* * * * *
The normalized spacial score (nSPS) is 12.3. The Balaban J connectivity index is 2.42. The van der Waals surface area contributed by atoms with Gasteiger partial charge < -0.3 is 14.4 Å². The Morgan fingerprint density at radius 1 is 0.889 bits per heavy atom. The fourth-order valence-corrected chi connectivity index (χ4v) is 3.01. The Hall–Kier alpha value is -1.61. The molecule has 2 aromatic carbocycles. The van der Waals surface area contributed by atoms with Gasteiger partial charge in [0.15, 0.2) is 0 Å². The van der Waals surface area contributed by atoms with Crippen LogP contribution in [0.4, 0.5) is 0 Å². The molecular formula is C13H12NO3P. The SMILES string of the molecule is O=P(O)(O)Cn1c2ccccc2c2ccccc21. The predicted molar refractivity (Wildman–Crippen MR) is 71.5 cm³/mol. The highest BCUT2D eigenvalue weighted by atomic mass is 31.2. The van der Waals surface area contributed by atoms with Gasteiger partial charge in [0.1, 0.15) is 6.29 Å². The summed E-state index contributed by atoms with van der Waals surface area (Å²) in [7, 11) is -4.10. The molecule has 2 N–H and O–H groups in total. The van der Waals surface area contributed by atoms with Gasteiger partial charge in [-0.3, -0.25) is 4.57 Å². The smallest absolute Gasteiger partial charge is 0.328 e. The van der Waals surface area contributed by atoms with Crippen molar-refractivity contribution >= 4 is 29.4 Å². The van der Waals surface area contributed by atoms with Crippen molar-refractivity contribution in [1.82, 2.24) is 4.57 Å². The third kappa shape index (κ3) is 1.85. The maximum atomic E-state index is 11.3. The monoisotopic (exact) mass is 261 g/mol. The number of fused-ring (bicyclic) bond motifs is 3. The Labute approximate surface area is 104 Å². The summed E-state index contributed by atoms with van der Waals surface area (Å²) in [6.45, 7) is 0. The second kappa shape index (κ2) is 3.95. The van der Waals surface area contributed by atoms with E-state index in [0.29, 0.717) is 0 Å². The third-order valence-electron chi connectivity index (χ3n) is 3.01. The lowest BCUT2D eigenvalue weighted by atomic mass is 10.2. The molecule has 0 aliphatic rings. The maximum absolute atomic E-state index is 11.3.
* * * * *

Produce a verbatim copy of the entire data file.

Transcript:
The normalized spacial score (nSPS) is 12.3. The Balaban J connectivity index is 2.42. The van der Waals surface area contributed by atoms with Gasteiger partial charge < -0.3 is 14.4 Å². The Morgan fingerprint density at radius 1 is 0.889 bits per heavy atom. The fourth-order valence-corrected chi connectivity index (χ4v) is 3.01. The Hall–Kier alpha value is -1.61. The molecule has 2 aromatic carbocycles. The van der Waals surface area contributed by atoms with Gasteiger partial charge in [0.15, 0.2) is 0 Å². The van der Waals surface area contributed by atoms with Crippen LogP contribution in [0.4, 0.5) is 0 Å². The molecular formula is C13H12NO3P. The SMILES string of the molecule is O=P(O)(O)Cn1c2ccccc2c2ccccc21. The predicted molar refractivity (Wildman–Crippen MR) is 71.5 cm³/mol. The highest BCUT2D eigenvalue weighted by atomic mass is 31.2. The van der Waals surface area contributed by atoms with Gasteiger partial charge in [0.1, 0.15) is 6.29 Å². The summed E-state index contributed by atoms with van der Waals surface area (Å²) in [7, 11) is -4.10. The molecule has 2 N–H and O–H groups in total. The van der Waals surface area contributed by atoms with Gasteiger partial charge in [-0.3, -0.25) is 4.57 Å². The smallest absolute Gasteiger partial charge is 0.328 e. The van der Waals surface area contributed by atoms with Crippen molar-refractivity contribution >= 4 is 29.4 Å². The van der Waals surface area contributed by atoms with Crippen molar-refractivity contribution in [1.82, 2.24) is 4.57 Å². The third kappa shape index (κ3) is 1.85. The maximum atomic E-state index is 11.3. The monoisotopic (exact) mass is 261 g/mol. The number of fused-ring (bicyclic) bond motifs is 3. The Labute approximate surface area is 104 Å². The summed E-state index contributed by atoms with van der Waals surface area (Å²) in [6.45, 7) is 0. The second kappa shape index (κ2) is 3.95. The van der Waals surface area contributed by atoms with E-state index in [0.29, 0.717) is 0 Å². The third-order valence-electron chi connectivity index (χ3n) is 3.01. The lowest BCUT2D eigenvalue weighted by atomic mass is 10.2. The molecule has 0 aliphatic rings. The maximum absolute atomic E-state index is 11.3.